Even before the ratification of the UN Convention on the Rights of Persons with Disabilities, there was real thought being put into the potential development of a Canadians with Disabilities Act. It began with the structuring of the International Day of Persons with Disabilities and has found its permanence with other large scale developments such as the development of UN policy and focus on the inclusion of people with disabilities.
The real question is what would it look like? Would it be a federal precept of what already exists in Ontario? Would be it a tool cut from a similar cloth as the Canadian Human Commission? A paper was published in 2010 by the Canadian Disability Policy Alliance (1) on the subject of the validity of a Canadians with Disabilities Act. In it, there is thorough examination of Canadian disability policy within federal programs, legislation and services. The arguments against a federal act that are summarized within the paper are based on the fact that Canada already has a robust framework for evolving human rights and anti-discrimination (2). Granted, Canada did not sign the UN Optional protocol and it already has systems in place to hear complaints and launch investigations at the provincial and federal level.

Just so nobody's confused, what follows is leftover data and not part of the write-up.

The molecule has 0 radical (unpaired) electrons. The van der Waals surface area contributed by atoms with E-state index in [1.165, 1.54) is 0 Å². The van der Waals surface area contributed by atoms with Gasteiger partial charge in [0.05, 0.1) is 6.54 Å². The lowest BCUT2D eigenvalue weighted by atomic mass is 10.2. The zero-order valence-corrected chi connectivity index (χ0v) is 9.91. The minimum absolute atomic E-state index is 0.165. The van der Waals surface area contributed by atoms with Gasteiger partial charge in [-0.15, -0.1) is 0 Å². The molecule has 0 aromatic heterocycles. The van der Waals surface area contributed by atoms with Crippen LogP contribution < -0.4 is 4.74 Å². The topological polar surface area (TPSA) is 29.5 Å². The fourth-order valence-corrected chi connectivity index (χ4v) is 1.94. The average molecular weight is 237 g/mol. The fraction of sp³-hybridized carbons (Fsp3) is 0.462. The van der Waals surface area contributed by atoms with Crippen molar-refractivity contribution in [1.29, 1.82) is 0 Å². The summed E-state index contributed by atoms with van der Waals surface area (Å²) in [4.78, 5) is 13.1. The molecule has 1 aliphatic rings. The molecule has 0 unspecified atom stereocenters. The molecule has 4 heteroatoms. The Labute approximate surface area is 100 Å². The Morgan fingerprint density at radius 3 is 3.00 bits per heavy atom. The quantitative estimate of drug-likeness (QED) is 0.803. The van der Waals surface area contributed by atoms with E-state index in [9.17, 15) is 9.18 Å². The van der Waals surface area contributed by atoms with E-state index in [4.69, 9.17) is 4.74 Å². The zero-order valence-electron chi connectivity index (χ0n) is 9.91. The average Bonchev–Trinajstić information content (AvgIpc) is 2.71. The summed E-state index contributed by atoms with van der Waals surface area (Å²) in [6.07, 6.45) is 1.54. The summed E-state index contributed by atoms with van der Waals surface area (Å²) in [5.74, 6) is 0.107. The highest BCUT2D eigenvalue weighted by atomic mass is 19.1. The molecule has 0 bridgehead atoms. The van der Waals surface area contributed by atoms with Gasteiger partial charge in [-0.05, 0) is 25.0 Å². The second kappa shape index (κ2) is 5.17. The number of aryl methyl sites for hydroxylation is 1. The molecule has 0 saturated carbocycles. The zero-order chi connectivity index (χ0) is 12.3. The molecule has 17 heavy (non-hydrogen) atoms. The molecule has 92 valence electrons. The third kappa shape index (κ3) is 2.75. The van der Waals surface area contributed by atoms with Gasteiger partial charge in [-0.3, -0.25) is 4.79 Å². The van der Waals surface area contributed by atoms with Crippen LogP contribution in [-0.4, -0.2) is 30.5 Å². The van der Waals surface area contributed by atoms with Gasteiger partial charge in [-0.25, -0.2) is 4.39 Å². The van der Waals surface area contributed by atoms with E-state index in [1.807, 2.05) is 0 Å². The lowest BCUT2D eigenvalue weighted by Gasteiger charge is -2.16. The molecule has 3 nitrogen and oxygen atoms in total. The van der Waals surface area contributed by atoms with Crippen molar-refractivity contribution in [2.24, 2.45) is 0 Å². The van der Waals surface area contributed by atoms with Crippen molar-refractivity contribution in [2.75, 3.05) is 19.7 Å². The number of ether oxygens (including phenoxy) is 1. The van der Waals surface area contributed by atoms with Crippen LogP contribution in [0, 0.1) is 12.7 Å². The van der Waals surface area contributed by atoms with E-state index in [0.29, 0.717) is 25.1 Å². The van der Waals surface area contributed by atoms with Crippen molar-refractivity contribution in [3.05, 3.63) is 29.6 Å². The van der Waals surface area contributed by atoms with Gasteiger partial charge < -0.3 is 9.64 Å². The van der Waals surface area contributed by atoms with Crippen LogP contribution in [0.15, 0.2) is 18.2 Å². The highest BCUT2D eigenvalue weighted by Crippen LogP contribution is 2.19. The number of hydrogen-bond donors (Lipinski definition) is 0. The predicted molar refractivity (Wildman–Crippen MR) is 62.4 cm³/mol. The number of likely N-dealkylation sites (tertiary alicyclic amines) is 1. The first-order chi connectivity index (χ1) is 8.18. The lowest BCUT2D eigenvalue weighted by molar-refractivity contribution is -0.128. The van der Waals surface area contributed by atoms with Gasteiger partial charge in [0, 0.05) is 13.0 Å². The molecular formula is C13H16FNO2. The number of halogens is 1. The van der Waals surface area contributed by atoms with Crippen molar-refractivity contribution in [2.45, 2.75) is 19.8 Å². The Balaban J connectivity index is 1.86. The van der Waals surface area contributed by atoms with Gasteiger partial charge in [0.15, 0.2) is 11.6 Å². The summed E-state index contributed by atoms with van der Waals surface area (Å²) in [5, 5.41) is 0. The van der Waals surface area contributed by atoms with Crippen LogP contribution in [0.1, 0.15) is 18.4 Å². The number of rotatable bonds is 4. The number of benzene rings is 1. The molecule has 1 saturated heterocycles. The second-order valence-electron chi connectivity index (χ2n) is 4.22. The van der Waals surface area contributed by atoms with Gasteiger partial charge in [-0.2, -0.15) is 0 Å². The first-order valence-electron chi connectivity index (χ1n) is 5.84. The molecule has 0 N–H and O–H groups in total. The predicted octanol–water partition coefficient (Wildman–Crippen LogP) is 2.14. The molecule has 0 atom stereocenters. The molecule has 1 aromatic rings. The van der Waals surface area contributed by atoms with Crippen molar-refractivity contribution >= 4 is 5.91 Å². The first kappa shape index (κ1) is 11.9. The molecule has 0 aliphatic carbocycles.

One cannot venture to guess what it will look like because the development of such a framework will require throughout country wide examinations of the matrix that is created between policy, people and rights. Canada now is at a turning point, and we have an elected official who is mandated to create a disability act. The Honorable Carla Qualtrough is also a person with a disability herself. To echo Justin Trudeau, it is 2015, and the mandate is clear.
While the dust settles from the election, we shall wait and see how it begins to take shape as a positive and modern representation of Canada.
Canadian Disability Policy Alliance. A Canadian Disability Act? www.canadiandisabilitypolicyallaince.ca Last accessed 11/23/2015
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